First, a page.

Zip wire planned for £1.7m Cwmbran visitor attraction revamp
Twm Owen, local democracy reporter
A zip wire is to be created as part of a £1.7 million plan to transform a council-run farm into a commercially viable visitor attraction.
Greenmeadow Community Farm, in Cwmbran, is to have its council subsidy withdrawn and will instead have to generate its own revenue. It is hoped new facilities and food and drink outlets will help it attract more than 70,000 paying customers a year by 2026 and also become a tourism driver for the wider Torfaen borough.
The attraction, which has operated as a community farm since the early 1980s, will close this autumn for the first stage of its revamp, which will see a children’s indoor soft play area created, with a plan to reopen by the end of May 2023.
Indoor activities are seen as crucial in turning around the fortunes of the loss-making farm and visitor centre as the numbers coming through the gates are currently too dependent on dry, good weather, with valuable school trips also turned off by a lack of attractions and the fear a visit will be lost to the rain as there are no indoor activities available.
Cllr Fiona Cross, Torfaen Borough Council’s cabinet member responsible, said consultants undertook research in 2019 into what visitors wanted from the farm, and the plan has been developed by holiday park operator Colin Newell, who has worked on similar projects with local authorities across the country.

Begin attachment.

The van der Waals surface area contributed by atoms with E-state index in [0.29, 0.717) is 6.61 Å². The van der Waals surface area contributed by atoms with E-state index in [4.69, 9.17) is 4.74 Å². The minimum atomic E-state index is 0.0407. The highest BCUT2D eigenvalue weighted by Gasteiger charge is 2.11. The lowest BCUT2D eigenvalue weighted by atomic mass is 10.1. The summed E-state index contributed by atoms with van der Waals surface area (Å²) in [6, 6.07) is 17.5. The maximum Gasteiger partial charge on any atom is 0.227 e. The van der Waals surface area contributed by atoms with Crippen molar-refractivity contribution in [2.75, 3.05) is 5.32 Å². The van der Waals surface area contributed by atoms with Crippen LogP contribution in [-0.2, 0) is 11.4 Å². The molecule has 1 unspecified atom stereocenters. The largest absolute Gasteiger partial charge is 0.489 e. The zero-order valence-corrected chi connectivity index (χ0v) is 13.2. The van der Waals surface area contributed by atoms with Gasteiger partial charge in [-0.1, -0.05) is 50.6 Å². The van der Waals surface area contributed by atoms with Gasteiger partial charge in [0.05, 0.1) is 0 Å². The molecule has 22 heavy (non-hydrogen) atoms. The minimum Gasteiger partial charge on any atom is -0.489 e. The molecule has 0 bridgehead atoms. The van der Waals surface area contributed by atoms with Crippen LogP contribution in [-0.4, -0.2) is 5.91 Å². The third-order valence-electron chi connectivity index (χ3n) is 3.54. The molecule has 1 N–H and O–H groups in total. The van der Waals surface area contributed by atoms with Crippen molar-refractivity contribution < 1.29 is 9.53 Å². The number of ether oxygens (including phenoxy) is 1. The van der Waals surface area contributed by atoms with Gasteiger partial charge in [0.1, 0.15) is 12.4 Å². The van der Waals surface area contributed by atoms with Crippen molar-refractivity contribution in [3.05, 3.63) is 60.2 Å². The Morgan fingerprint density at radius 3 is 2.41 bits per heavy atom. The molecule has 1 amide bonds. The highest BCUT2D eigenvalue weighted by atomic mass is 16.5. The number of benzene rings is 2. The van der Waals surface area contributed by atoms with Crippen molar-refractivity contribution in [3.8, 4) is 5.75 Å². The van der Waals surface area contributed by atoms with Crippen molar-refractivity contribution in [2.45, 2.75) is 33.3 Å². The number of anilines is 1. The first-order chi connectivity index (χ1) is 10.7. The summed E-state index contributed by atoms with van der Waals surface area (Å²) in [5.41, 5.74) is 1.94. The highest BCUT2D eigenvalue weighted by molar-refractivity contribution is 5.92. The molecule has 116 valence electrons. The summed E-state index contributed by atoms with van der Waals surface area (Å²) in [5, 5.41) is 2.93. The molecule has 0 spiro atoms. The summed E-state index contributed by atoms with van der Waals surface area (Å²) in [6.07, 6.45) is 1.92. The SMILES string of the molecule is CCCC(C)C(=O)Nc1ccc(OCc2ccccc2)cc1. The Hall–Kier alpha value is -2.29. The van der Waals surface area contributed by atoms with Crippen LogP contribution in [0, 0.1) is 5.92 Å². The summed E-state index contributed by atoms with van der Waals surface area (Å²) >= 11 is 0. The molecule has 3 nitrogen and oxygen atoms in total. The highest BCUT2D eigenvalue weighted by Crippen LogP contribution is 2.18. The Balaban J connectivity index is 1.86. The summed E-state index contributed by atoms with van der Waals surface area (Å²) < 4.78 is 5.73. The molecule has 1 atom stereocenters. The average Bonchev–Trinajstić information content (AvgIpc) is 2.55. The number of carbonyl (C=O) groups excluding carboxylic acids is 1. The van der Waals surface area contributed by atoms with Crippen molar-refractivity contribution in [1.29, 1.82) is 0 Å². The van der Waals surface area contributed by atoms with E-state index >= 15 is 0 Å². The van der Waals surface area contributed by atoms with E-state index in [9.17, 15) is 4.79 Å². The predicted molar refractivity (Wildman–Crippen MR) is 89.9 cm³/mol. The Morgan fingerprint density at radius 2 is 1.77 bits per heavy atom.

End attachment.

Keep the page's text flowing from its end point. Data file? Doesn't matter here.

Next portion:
The Labour councillor said: “These are bold and exciting plans that will allow the farm to stand on its own two feet but also invest in itself and also potentially other services.
“Colin has eat, slept and breathed the farm since he has been with us. This is a good plan and it makes me want to go and zip wire and soft play, even.”
During 2018/19 the farm operated at a loss of £298,365, but the council will now spend £500,000 on the initial works to create a soft play area and boost food and drink outlets and the existing café while it will also borrow £1.2 million to complete the overhaul.
It is expected the farm will continue to operate at a loss during before producing a predicted £15,000 profit in the 2024/25 financial year. It is hoped that will then increase to £295,378 by 2025/26 when it will also be able to repay the investment.
Staffing costs will also increase in line with the farm’s new offerings, and it should employ 19 full time staff within three years. Consultation with existing staff and their trade unions is now underway.
The farm will also continue to be used as an education resource, including raising awareness of the environment and food production, while the council will look to develop an automated discount scheme for “low income and hard to reach families” as well as the attraction being used by different council services.
The plan has been unanimously approved by the full council. Independent councillor David Thomas was told the projected income is based on lower footfall than in 2018/19 after he asked what would happen if the farm fails to achieve the predicted income figures.
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